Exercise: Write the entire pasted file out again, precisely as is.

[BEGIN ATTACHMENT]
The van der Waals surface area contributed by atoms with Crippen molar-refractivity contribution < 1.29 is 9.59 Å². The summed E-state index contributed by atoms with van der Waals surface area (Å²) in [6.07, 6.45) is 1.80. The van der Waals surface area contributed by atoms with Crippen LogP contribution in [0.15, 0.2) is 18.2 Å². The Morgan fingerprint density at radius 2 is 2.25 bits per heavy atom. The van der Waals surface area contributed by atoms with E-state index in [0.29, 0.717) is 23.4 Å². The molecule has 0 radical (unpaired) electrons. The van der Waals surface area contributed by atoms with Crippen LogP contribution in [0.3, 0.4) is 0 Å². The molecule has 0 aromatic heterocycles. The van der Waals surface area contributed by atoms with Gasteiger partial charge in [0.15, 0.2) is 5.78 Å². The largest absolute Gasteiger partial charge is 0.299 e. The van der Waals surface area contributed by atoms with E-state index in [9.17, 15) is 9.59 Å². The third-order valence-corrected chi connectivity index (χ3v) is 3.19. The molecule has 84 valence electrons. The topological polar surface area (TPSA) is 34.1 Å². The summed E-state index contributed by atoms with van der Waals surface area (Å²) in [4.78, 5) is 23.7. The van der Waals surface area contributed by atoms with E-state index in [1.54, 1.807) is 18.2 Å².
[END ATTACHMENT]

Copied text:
The van der Waals surface area contributed by atoms with Crippen molar-refractivity contribution < 1.29 is 9.59 Å². The summed E-state index contributed by atoms with van der Waals surface area (Å²) in [6.07, 6.45) is 1.80. The van der Waals surface area contributed by atoms with Crippen LogP contribution in [0.15, 0.2) is 18.2 Å². The Morgan fingerprint density at radius 2 is 2.25 bits per heavy atom. The van der Waals surface area contributed by atoms with E-state index in [0.29, 0.717) is 23.4 Å². The molecule has 0 radical (unpaired) electrons. The van der Waals surface area contributed by atoms with Crippen LogP contribution in [0.3, 0.4) is 0 Å². The molecule has 0 aromatic heterocycles. The van der Waals surface area contributed by atoms with Gasteiger partial charge in [0.15, 0.2) is 5.78 Å². The largest absolute Gasteiger partial charge is 0.299 e. The van der Waals surface area contributed by atoms with E-state index in [9.17, 15) is 9.59 Å². The third-order valence-corrected chi connectivity index (χ3v) is 3.19. The molecule has 84 valence electrons. The topological polar surface area (TPSA) is 34.1 Å². The summed E-state index contributed by atoms with van der Waals surface area (Å²) in [4.78, 5) is 23.7. The van der Waals surface area contributed by atoms with E-state index in [1.54, 1.807) is 18.2 Å².